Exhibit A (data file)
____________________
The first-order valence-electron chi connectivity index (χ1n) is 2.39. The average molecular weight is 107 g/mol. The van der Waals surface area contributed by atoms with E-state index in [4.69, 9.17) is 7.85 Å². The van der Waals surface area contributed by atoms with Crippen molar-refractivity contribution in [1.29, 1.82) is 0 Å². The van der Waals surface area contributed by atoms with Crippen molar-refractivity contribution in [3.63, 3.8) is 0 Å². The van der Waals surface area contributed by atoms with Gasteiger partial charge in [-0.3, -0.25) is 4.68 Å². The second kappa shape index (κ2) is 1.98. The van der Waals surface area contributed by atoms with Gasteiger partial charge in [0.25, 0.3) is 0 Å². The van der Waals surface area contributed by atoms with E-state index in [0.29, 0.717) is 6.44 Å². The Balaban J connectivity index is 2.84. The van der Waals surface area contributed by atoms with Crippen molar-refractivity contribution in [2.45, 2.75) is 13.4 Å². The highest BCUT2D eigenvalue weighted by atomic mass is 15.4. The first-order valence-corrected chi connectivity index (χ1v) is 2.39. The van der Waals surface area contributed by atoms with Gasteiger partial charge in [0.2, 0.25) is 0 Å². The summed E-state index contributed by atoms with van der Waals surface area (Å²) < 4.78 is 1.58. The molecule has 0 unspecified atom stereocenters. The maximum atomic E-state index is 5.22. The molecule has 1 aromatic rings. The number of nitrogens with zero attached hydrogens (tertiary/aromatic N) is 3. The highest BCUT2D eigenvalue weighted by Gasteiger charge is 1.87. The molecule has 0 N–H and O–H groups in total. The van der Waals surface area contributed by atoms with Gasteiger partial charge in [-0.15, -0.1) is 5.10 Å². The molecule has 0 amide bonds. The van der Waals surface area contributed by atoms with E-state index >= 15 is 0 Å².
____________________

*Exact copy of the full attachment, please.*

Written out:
The first-order valence-electron chi connectivity index (χ1n) is 2.39. The average molecular weight is 107 g/mol. The van der Waals surface area contributed by atoms with E-state index in [4.69, 9.17) is 7.85 Å². The van der Waals surface area contributed by atoms with Crippen molar-refractivity contribution in [1.29, 1.82) is 0 Å². The van der Waals surface area contributed by atoms with Crippen molar-refractivity contribution in [3.63, 3.8) is 0 Å². The van der Waals surface area contributed by atoms with Gasteiger partial charge in [-0.3, -0.25) is 4.68 Å². The second kappa shape index (κ2) is 1.98. The van der Waals surface area contributed by atoms with Gasteiger partial charge in [0.25, 0.3) is 0 Å². The van der Waals surface area contributed by atoms with E-state index in [0.29, 0.717) is 6.44 Å². The Balaban J connectivity index is 2.84. The van der Waals surface area contributed by atoms with Crippen molar-refractivity contribution in [2.45, 2.75) is 13.4 Å². The highest BCUT2D eigenvalue weighted by atomic mass is 15.4. The first-order valence-corrected chi connectivity index (χ1v) is 2.39. The van der Waals surface area contributed by atoms with Gasteiger partial charge in [0.2, 0.25) is 0 Å². The summed E-state index contributed by atoms with van der Waals surface area (Å²) < 4.78 is 1.58. The molecule has 0 unspecified atom stereocenters. The maximum atomic E-state index is 5.22. The molecule has 1 aromatic rings. The number of nitrogens with zero attached hydrogens (tertiary/aromatic N) is 3. The highest BCUT2D eigenvalue weighted by Gasteiger charge is 1.87. The molecule has 0 N–H and O–H groups in total. The van der Waals surface area contributed by atoms with Gasteiger partial charge in [-0.15, -0.1) is 5.10 Å². The molecule has 0 amide bonds. The van der Waals surface area contributed by atoms with E-state index >= 15 is 0 Å².